Monday, August 25, 2008

Getting Through The Legends

1,557 pages done. 2 books completed. 53 Pages into The Battle of Corrin. 6,606 pages across 13 books remaining.

The Machine Crusade ended well, and the short story that was at the end of it was required reading before going on to the next book. While I gave mediocre reviews of the start of The Machine Crusade, it picked up steam and had some very nice twists and turns all the way through the second half.

Overall, I’m quite satisfied with how it’s going. I must admit to being sick of the robot Erasmus. I just don’t see the real need for some of the crap integrated into the story. It could be a lot cleaner, and it feels like they use his character just for shock value at this point. Personally, I would enjoy the character if they kept him more philosophical instead of trying to come up with more and more horrifying things for him to do.

Okay, going by this pace, I have 178.2 days of reading left. The pace has picked up a little. We’ll see if I can maintain. After the book I’m currently on, I will get into a stretch of books that I have already read. Will be interesting to see if that picks up my pace or slows me down...

Wednesday, August 13, 2008

Walking Without Rhythm (Updates on Dune Saga)

969 pages in. 7,194 pages to go. The Butlerian Jihad (the book) is complete. And I'm 265 pages into The Machine Crusade. 13.667 books remaining.

This in my first time reading The Machine Crusade, and I'm enjoying it. But I do find that there are a number of times in this book that the author(s) is(are) writing a summary of what has already happened. Words for the sake of words. It made sense to me when reading Philip K Dick, because he would get paid by the word. But authors with this much experience shouldn't have to resort to that type of page filling technique.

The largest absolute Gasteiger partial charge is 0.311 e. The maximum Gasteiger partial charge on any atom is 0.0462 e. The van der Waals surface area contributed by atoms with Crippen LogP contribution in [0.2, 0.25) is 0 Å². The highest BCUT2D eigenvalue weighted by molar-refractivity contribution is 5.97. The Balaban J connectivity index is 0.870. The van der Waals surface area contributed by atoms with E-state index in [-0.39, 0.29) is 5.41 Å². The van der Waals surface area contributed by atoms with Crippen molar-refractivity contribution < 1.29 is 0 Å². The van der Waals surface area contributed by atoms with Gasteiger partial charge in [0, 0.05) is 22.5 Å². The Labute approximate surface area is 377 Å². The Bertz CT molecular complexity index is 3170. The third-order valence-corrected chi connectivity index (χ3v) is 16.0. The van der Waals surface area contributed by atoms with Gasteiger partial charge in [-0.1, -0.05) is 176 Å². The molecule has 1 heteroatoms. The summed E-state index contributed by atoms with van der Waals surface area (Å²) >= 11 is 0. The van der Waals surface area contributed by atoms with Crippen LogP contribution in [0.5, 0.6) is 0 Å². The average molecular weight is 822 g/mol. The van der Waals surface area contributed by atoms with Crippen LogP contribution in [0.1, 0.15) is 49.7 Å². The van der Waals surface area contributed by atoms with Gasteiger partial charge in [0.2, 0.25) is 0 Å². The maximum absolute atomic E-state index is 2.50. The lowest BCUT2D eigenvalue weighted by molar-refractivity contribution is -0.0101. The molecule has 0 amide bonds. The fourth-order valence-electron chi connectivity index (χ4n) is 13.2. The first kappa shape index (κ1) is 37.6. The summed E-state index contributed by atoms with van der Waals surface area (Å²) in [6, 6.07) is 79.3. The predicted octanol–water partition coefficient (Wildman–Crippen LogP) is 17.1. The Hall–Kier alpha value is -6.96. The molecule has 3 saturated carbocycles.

Sticking to the my primary motivation, which is gleaning the stories that lay the foundation for the Dune universe, I enjoy it. It does a good job of trying to play religion off of government off of military, but it will never be done as well as Frank Herbert did it in the original six books.
But the exposure to how the personal shields and Holtzman engines were created is nice. I'm digging the groundwork for the Ginaz swordsman training facility. You can definitely see where the Bene Geserit are going to come from, but it's not quite there yet. The universe is now exposed to The Spice Melange as a recreational "drug", and is loving it. But the Atreidis and Harkonnens are still getting along, so something will have to happen there!

The books do an interesting job of trying to lay down how thinking machines would act, think, speak, etc. And they try to talk about circuits doing this or that. Blah blah blah. I don't need it. I don't believe that AI's would have half of the thoughts described in this book, but that's the programmer in me speaking. I can get past it.

Overall, I'm glad that I am finally reading these books from the Dune universe that have been kicking around. But, so far, if I were to talk anybody into reading the Dune series, I would still say to start with the original Frank Herbert books. If you REALLY dig those, then go for these preludes.

I REALLY dig the originals, so I'm digging the preludes just as backstory.